“Perfecting the Art of Longing”

I don’t know if this was intended as poetry, but it is poetry IMHO:

Newly posted on Vimeo by the National Film Board of Canada, the video’s description doesn’t quite do it justice, but:

Cut off from his loved ones due to the pandemic lockdown, a quadriplegic rabbi in a long-term-care facility is filmed remotely by his daughter. Offering powerful meditations on love and hope, Perfecting the Art of Longing shows us what it means to be alive in a state of profound isolation.

“Zeppelins”

April is National Poetry Month, and for the occasion Frank Hudson’s Parlando Project has been producing a series of “Lyric Videos” based on audio recordings of the poems done previously. The month is not even half over, but (so far) Hudson’s performance of “Zeppelins” by F.S. Flint is my favorite, though “Dunbar” is not far behind.

And of course, the poem is also so very appropriate to what is once again happening in Europe these days, not to mention elsewhere in the world none of which I’m not going to mention as I’m sure to shamefully leave somewhere or two off the list…

The term “lyric video” is also new to me though the practice is… not new. As a concept, though, it wraps up and gathers together poetry as oral interpretation and poetry as literature. As a bonus, one can throw in ancillary aspects like music, musicality, concrete poetry just to name-drop a few. Is pretty cool concept, methinks.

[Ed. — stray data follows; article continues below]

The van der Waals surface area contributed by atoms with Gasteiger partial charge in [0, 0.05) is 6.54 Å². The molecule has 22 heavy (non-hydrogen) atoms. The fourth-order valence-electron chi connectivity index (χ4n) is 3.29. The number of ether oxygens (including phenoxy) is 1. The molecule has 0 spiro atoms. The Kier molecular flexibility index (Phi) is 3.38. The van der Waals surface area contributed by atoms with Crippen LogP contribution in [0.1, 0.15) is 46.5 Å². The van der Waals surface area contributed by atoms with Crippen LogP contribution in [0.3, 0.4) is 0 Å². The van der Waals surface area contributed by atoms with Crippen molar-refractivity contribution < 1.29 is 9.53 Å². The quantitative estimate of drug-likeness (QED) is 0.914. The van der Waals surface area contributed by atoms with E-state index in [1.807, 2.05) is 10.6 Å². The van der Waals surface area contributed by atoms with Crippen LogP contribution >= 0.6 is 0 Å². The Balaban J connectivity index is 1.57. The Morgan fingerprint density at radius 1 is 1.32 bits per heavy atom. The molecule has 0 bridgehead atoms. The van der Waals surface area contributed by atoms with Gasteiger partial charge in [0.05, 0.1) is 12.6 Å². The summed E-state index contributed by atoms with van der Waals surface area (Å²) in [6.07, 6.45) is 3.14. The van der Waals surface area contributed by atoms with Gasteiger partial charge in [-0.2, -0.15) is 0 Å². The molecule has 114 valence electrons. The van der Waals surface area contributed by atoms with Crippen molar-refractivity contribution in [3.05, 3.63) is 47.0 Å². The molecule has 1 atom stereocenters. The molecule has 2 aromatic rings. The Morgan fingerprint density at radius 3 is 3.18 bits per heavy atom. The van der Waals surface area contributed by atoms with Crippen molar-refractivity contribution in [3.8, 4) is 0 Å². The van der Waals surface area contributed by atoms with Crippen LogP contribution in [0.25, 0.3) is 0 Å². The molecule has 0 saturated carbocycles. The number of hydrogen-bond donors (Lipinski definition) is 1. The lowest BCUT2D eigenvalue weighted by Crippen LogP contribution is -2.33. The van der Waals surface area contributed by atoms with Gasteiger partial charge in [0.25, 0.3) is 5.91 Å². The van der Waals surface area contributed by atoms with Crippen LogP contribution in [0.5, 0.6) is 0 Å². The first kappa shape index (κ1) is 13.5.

“O Black Hole!”

This animation from director and animator Renee Zhan is weird and wonderful and existential and it will fulsomely reward you for the 16 minutes you entrust to it. Never mind that the filmmaker describes it this way:

“A woman who can’t stand the passing of time sucks everyone and everything she loves inside herself to keep them with her forever. Eventually, she turns into a black hole.

“A thousand unchanging years pass inside her dark embrace until one day, the Singularity wakes.”

The Landlord

The management company decreed that there should be an inspection of all the units in the building, just the safety appliances you understand, just a moment of your time, you need not even be home and truly we’d rather you were not. And so it was that I was home to receive that knock at the door for that brief inspection, truly brief, no longer than a rectal exam but alas even less pleasant…

I exaggerate.*

Yet it did leave me feeling rather venomous toward the company and that brought to mind a long gone poetry ‘zine that I had subscribed to back in the day when I had hallucinatory aspirations to be a poet. I saved it for this poem by the late John Dickson. I saved it for just an occasion like this. I should have saved it with the aspiration to write as well as this:

poetryandlandlord
From “Poetry &”, December 1976, scanned by Roman.

Poetry & was edited by JoAnn Castagna. It was printed on newsprint and folded to letter size, an inexpensive way of printing a larger press run. I can imagine distribution being something more than a chore. In any case, I don’t recall the ‘zine lasting much beyond Volume 1.

VoilĂ . With this post, I’ve had a revenge of sorts, the best kind: mostly imaginary.


* Also, it was as much me as them. Regardless, Dickson’s poem addresses, in a general way, the relations involved.